Colorado Democrats are serious about trying to win back control of the Colorado Senate, putting thousands of dollars into candidates who they hope could do that for them come Nov. 6.

Of the 17 seats up for grabs this year in the Colorado Senate, five are considered competitive, three of which currently are held by Democrats and two by Republicans.

The Democratic candidates in each have raised, in most cases, almost four times their Republican competitors, in some cases far more.

In order to win back the Senate, Democrats need to win four of the five races. Currently, Republicans control the 35-member Senate by a single seat. Four other seats currently held by Democrats that are up this year are considered safe, as are eight of the Republicans seats, including those for Sens. Ray Scott, R-Grand Junction, and Don Coram, R-Montrose.

One of those races, however, pits incumbent Sen. Kerry Donovan, D-Vail, against challenger Olen Lund, a Delta County Republican. There, Donovan, has raised about 11 times more than Lund, pulling in about $228,000 compared to his $21,000.

But of the five races, Donovan's contributions among the five Democrats are the lowest.

In some of the other races, Democrats have pulled in more than $400,000 each while their Republican contenders have raised less than $135,000 apiece.

The race for Senate District 16 in the southwest part of the Denver metropolitan area, for example, has seen the most activity in contributions. There Democrat Tammy Story has raised nearly $511,000 in her effort to unseat incumbent Sen. Tim Neville, R-Littleton, who has pulled in less than half that amount, about $210,000.

Three of the Democrats trying to win seats in the Senate currently are serving in the Colorado House: Reps. Brittany Pettersen, Faith Winters and Jessie Danielson.

Winters, D-Westminster, has raised about $434,000. She's trying to unseat Sen. Beth Martinez-Humenik, R-Thornton, who has raised about $115,000.

Danielson, D-Wheat Ridge, has raised about $404,000 compared to her Republican opponent, Christine Jensen, who's pulled in about $134,000.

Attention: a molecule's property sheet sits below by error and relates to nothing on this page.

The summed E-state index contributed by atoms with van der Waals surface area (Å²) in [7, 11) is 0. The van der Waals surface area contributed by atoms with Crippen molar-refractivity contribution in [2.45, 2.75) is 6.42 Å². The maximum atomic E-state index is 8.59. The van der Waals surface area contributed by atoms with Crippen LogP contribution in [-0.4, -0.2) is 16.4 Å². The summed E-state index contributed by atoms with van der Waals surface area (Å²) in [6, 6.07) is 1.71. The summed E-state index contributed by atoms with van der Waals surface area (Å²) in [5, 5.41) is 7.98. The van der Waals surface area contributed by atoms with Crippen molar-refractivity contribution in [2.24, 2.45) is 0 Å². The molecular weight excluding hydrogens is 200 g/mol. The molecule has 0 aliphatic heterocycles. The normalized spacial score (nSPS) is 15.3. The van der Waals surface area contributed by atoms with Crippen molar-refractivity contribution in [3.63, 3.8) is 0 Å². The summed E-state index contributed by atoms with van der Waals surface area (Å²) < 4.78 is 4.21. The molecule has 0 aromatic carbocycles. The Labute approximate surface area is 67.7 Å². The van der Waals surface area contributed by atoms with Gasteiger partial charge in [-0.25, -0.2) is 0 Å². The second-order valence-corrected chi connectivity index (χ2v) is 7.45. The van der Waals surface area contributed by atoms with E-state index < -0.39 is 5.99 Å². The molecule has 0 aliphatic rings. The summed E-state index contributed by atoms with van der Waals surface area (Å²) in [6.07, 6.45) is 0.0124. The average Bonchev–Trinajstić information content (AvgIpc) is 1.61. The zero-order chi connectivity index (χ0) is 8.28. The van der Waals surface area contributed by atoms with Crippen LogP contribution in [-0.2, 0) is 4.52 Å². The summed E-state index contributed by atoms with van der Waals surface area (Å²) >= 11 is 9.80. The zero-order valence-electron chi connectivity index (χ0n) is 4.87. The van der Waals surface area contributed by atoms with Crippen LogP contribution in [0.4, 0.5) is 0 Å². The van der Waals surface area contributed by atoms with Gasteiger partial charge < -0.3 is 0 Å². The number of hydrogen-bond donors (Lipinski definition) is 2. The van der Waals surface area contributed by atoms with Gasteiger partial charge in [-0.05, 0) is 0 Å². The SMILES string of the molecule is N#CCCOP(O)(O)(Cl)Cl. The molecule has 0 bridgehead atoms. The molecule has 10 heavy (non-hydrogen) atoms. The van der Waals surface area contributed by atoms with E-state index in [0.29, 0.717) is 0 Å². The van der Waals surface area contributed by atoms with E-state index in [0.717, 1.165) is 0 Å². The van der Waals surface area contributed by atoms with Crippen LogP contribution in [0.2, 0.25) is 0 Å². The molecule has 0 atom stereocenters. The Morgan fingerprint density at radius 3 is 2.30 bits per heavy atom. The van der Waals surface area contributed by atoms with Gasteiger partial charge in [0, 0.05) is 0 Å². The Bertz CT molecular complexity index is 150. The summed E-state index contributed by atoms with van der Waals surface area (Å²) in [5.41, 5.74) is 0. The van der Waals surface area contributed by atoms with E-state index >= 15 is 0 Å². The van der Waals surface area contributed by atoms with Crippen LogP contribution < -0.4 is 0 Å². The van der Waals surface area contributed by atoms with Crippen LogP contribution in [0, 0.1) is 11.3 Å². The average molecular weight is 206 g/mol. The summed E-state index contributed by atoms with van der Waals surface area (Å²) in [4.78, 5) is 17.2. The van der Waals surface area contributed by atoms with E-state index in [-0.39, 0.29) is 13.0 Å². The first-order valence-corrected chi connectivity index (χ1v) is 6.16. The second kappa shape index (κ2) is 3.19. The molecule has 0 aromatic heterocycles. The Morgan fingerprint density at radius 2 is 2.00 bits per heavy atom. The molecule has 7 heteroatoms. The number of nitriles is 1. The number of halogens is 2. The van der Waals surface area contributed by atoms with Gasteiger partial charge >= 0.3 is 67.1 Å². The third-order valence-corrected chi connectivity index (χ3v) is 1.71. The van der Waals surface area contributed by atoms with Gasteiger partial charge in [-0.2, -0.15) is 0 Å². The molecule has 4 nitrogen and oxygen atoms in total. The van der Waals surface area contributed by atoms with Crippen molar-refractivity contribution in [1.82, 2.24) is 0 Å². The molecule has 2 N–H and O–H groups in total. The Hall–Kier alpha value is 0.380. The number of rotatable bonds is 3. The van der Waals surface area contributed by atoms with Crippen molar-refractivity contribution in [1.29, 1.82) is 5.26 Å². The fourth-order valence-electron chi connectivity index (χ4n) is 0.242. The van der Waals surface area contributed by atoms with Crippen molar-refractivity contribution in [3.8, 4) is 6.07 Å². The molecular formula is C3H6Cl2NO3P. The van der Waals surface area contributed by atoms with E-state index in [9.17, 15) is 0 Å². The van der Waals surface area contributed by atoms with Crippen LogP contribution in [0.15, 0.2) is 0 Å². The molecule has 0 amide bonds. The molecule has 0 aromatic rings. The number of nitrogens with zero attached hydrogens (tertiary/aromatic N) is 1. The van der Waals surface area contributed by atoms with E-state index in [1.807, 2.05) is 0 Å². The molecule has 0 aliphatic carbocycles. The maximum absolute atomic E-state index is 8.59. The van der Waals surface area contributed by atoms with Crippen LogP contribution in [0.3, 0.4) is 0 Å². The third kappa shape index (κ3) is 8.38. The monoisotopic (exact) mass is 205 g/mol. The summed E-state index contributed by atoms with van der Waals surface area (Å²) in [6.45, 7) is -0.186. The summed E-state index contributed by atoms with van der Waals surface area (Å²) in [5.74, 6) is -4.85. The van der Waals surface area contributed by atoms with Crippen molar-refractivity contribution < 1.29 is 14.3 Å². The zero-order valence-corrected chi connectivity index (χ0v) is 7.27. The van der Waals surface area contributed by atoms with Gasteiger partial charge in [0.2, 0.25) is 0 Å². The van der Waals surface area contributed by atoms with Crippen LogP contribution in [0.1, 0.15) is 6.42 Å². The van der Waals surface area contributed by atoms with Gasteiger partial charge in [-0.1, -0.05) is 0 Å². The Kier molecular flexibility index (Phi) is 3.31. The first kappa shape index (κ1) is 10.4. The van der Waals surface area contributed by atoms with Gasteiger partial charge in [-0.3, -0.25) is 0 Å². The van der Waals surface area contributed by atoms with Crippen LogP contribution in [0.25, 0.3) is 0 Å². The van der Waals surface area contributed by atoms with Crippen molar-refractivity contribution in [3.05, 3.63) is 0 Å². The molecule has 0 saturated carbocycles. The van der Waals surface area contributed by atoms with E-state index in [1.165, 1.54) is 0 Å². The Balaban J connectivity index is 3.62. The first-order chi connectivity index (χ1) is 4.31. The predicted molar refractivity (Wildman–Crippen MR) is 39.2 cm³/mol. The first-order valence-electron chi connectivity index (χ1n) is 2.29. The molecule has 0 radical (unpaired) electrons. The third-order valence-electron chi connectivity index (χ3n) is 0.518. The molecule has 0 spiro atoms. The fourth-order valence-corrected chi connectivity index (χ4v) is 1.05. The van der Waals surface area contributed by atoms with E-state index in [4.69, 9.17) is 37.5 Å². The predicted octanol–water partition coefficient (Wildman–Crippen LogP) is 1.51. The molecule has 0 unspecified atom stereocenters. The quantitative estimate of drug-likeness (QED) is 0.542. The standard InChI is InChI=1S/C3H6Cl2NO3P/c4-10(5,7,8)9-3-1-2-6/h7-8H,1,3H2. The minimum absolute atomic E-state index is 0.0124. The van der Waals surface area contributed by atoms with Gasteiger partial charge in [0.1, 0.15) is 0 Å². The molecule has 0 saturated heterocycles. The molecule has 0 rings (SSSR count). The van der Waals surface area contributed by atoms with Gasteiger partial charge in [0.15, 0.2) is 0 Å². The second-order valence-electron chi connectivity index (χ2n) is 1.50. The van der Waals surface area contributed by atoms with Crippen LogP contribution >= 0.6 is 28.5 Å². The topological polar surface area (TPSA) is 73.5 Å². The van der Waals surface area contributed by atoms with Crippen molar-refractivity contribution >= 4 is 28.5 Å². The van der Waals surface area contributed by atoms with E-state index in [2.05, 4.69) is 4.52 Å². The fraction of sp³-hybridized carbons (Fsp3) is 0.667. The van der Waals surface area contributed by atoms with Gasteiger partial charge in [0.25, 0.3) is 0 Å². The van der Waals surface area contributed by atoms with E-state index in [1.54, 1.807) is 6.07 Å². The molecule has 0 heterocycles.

The final race of the five pits Pettersen, D-Lakewood, who's raised about $315,000 compared to opponent Romualdo Anthony Sanchez, who's raised about $108,000.

By comparison, local races have seen little contribution activity.

In the 65-member House, Democrats have a 36-29 majority over Republicans.

Democrats are only focused on keeping two seats on the Western Slope they already control. They include HD61, which includes the eastern half of Delta County, and HD59, which includes Durango. In HD61, Democrat Julie McCluskie has far outraised her GOP contender Michael Mason. She's pulled in more than $91,000 compared to Mason's $1,300. In the Durango district, Democratic Rep. Barbara McLachlan is running against unaffiliated Paul Jones. There, McLachlan has raised more than $108,000 compared to Jones' $32,000.

Locally, Grand Junction City Councilor Chris Kennedy is trying to unseat Scott, but isn't raising nearly as much as the incumbent. He's pulled in about $12,000 compared to Scott's $68,000.

In House District 55, which pits Mesa County Treasurer Janice Rich against Democrat Tanya Travis, Rich has raised about $29,000 to Travis' $15,000.

The race for House District 54, however, is more competitive in campaign contributions. There Republican Matt Soper has slightly outraised independent Thea Chase, $38,000 to $35,000.

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